Eldan Mujanovic of the Criminal Policy Research Centre argues that, at the state level, the problem lies in the fact that the law does not clearly specify who confiscated assets belong to and who becomes their owner after confication.

The state Criminal Law and the Law on Criminal Proceedings contain only a few provisions on the confiscation of assets, in Mujanovic’s opinion.

Bosnian state level regulation is inadequate because although prosecutors and courts are given a way to confiscate assets, the exact procedure, what to do with the assets and whose they become once taken is unclear, he argued.

“Each and every international standard specifies that ‘this area should be comprehensively regulated’. In other words, this means that all possible aspects should be covered. This does not only include the criminal aspects, but also the civil, executive, administrative aspects,” Mujanovic said.

According to Mujanovic, political will is needed to adopt a state-level law on managing confiscated assets, but it is also necessary to elaborate on the existing law in order to specify who becomes the owner of illegally-acquired assets after they are confiscated.

Mujanovic argued that the temporary seizure measures proposed by the state prosecution are modest because they only involve confiscations of money and seizures from banks, as opposed to real estate, which requires management while its ownership is frozen.

Mujanovic said that the Federation entity’s Law on Confiscation of Illegally Acquired Property stipulates that “assets confiscated on the basis of this law become the property of the Federation of Bosnia and Herzegovina”, so assets can be temporarily seized during a trial and then the seizure can be permanently enforced after the final verdict, if necessary, which he argued was a more efficient way of manging the process.

Millions confiscated in the entities

The Federation and Republika Srpska entity agencies for managing confiscated property already dispose of property which has been temporarily or permanently confiscated as per court decisions.

Since it started work two years ago, the Agency for Managing Confiscated Property of the Federation of Bosnia and Herzegovina has received assets worth 25 million Bosnian marks. Thirteen million Bosnian marks were handed over in the first nine months of this year in temporarily-seized assets.

The Law on Confiscation of Illegally Acquired Property of the Federation of Bosnia and Herzegovina envisages four ways of dealing with confiscated assets in accordance with European standards. These are: selling the assets, renting them out, giving them away, and as a final option, destroying them.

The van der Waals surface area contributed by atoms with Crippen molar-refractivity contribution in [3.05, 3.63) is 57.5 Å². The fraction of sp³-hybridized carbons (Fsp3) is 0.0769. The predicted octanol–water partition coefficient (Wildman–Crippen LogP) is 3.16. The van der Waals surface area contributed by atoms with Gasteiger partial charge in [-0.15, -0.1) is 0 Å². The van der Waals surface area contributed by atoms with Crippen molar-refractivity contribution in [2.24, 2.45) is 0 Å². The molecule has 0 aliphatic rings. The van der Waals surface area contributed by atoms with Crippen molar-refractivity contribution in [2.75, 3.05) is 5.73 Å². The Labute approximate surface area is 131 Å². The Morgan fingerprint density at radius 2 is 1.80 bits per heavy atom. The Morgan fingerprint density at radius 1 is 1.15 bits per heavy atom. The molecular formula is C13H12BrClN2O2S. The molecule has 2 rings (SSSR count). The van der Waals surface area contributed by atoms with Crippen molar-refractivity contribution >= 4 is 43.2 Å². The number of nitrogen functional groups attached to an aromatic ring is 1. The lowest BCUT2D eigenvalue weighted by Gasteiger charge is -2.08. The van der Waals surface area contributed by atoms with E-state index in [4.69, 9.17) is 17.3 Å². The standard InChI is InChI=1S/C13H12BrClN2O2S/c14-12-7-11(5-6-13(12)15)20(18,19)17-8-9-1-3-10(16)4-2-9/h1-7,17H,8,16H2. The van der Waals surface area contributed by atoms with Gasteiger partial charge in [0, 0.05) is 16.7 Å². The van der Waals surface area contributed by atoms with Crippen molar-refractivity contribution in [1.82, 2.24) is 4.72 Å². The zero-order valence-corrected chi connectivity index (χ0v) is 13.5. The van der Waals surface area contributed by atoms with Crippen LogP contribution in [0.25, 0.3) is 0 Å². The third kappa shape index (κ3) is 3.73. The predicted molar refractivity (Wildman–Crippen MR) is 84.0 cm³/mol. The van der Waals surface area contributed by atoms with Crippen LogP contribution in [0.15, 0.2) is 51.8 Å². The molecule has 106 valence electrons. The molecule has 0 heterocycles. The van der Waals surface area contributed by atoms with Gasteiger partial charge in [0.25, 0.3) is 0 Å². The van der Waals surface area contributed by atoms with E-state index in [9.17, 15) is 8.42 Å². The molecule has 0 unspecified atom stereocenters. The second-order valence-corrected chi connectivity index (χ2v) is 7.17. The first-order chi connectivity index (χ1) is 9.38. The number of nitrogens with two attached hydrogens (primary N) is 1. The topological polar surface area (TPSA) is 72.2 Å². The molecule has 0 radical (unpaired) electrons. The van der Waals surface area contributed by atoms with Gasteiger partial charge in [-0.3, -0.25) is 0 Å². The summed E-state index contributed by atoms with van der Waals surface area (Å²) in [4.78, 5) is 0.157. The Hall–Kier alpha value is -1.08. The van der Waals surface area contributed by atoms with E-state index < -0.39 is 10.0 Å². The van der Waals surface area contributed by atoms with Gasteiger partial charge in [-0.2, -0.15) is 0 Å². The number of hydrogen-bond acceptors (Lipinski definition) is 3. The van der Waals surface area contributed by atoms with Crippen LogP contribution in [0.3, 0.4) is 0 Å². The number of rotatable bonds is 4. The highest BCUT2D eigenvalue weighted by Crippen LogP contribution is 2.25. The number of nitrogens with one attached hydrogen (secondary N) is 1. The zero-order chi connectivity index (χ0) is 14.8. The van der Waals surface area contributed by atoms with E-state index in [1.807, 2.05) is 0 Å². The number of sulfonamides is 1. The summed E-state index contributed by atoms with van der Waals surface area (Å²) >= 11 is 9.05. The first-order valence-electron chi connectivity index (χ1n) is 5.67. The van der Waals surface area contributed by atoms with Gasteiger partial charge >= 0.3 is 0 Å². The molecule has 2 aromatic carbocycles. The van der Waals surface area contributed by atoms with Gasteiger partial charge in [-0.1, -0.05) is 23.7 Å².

Kenan Kapo, the Agency for Managing Confiscated Property’s director, says that large amounts of property have been confiscated in around 35 cases in the Federation and given to the Agency to manage until the completion of second-instance proceedings, which may take several years. Most of the property is being rented out.

“We have an expensive villa and a building which we are already renting and collecting rent of around 14,000 Bosnian marks a month,” Kapo said.

“The rent money will be kept in a special bank account until the court has reached its final decision. Should the villa be permanently confiscated under the second-instance verdict, all the money will be transferred to the federal budget,” he added.

Besides the villa, four expensive cars, a hotel, a student dormitory, a petrol station and other property, shares and money have also been handed over to his agency to be managed.

If a court eventually decides to return the property to its original owner, Kapo said that it will also decide what will happen to the income generated from that property in the meantime.

There are also several cases of permanently confiscated property, which will increase after second-instance proceedings are complete, he added.

The Agency for Managing Confiscated Property of Republika Srpska said that it has so far disposed of assets worth 12.1 million Bosnian marks which had been confiscated permanently as a result of second-instance court rulings.

“Around 11.4 million Bosnian marks of the total amount has been registered in public records as Republika Srpska’s property, while more than half a million Bosnian marks in cash has been transferred to the budget of Republika Srpska,” the Agency said.

A smaller amount of the total property value has been assigned to Republika Srpska administrative bodies and gifted to other legal entities, it added.

Mujanovic argued that the financial value of the seized assets to the state should not be seen as the ultimate signifier of success.

Seizing illegally-acquired assets also “diminishes the criminal reputation of those whose property has been confiscated”, he argued.

Asset seizures also signal that crimes will be punished and illegally-acquired possessions confiscated, he added – sending out a message that crimes does not pay.

Haris Rovčanin

This post is also available in: Bosnian